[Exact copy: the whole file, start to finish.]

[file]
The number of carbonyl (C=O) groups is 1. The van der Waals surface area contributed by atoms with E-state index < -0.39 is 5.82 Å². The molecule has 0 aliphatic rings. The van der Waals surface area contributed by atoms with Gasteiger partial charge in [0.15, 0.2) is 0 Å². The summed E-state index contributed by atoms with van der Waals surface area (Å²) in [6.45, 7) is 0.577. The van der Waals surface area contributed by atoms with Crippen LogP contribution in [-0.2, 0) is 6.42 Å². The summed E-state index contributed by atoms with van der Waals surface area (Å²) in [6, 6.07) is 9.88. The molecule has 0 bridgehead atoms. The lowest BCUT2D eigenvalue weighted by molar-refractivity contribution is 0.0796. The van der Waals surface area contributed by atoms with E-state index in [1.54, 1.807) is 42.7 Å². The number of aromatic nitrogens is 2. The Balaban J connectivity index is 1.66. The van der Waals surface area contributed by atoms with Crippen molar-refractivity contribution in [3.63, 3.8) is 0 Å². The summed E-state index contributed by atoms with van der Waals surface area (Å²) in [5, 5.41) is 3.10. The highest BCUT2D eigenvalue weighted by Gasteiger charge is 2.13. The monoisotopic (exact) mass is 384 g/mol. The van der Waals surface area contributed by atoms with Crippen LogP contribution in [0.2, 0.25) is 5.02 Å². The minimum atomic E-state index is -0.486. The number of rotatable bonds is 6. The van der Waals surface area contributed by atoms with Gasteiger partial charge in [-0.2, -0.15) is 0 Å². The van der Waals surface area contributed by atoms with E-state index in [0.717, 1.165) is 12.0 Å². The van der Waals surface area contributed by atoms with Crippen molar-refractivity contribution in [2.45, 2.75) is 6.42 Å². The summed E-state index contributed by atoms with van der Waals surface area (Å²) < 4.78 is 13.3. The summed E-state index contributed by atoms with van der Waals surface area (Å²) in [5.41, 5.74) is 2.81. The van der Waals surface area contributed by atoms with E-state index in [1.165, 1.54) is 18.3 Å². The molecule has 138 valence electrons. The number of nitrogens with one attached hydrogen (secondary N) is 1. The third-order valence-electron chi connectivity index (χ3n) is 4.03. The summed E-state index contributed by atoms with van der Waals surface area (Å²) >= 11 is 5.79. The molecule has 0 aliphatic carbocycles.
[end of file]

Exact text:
The number of carbonyl (C=O) groups is 1. The van der Waals surface area contributed by atoms with E-state index < -0.39 is 5.82 Å². The molecule has 0 aliphatic rings. The van der Waals surface area contributed by atoms with Gasteiger partial charge in [0.15, 0.2) is 0 Å². The summed E-state index contributed by atoms with van der Waals surface area (Å²) in [6.45, 7) is 0.577. The van der Waals surface area contributed by atoms with Crippen LogP contribution in [-0.2, 0) is 6.42 Å². The summed E-state index contributed by atoms with van der Waals surface area (Å²) in [6, 6.07) is 9.88. The molecule has 0 bridgehead atoms. The lowest BCUT2D eigenvalue weighted by molar-refractivity contribution is 0.0796. The van der Waals surface area contributed by atoms with E-state index in [1.54, 1.807) is 42.7 Å². The number of aromatic nitrogens is 2. The Balaban J connectivity index is 1.66. The van der Waals surface area contributed by atoms with Crippen molar-refractivity contribution in [3.63, 3.8) is 0 Å². The summed E-state index contributed by atoms with van der Waals surface area (Å²) in [5, 5.41) is 3.10. The highest BCUT2D eigenvalue weighted by Gasteiger charge is 2.13. The monoisotopic (exact) mass is 384 g/mol. The van der Waals surface area contributed by atoms with Crippen LogP contribution in [0.2, 0.25) is 5.02 Å². The minimum atomic E-state index is -0.486. The number of rotatable bonds is 6. The van der Waals surface area contributed by atoms with Gasteiger partial charge in [-0.2, -0.15) is 0 Å². The van der Waals surface area contributed by atoms with E-state index in [0.717, 1.165) is 12.0 Å². The van der Waals surface area contributed by atoms with Crippen molar-refractivity contribution in [2.45, 2.75) is 6.42 Å². The summed E-state index contributed by atoms with van der Waals surface area (Å²) < 4.78 is 13.3. The summed E-state index contributed by atoms with van der Waals surface area (Å²) in [5.41, 5.74) is 2.81. The van der Waals surface area contributed by atoms with E-state index in [1.165, 1.54) is 18.3 Å². The molecule has 138 valence electrons. The number of nitrogens with one attached hydrogen (secondary N) is 1. The third-order valence-electron chi connectivity index (χ3n) is 4.03. The summed E-state index contributed by atoms with van der Waals surface area (Å²) >= 11 is 5.79. The molecule has 0 aliphatic carbocycles.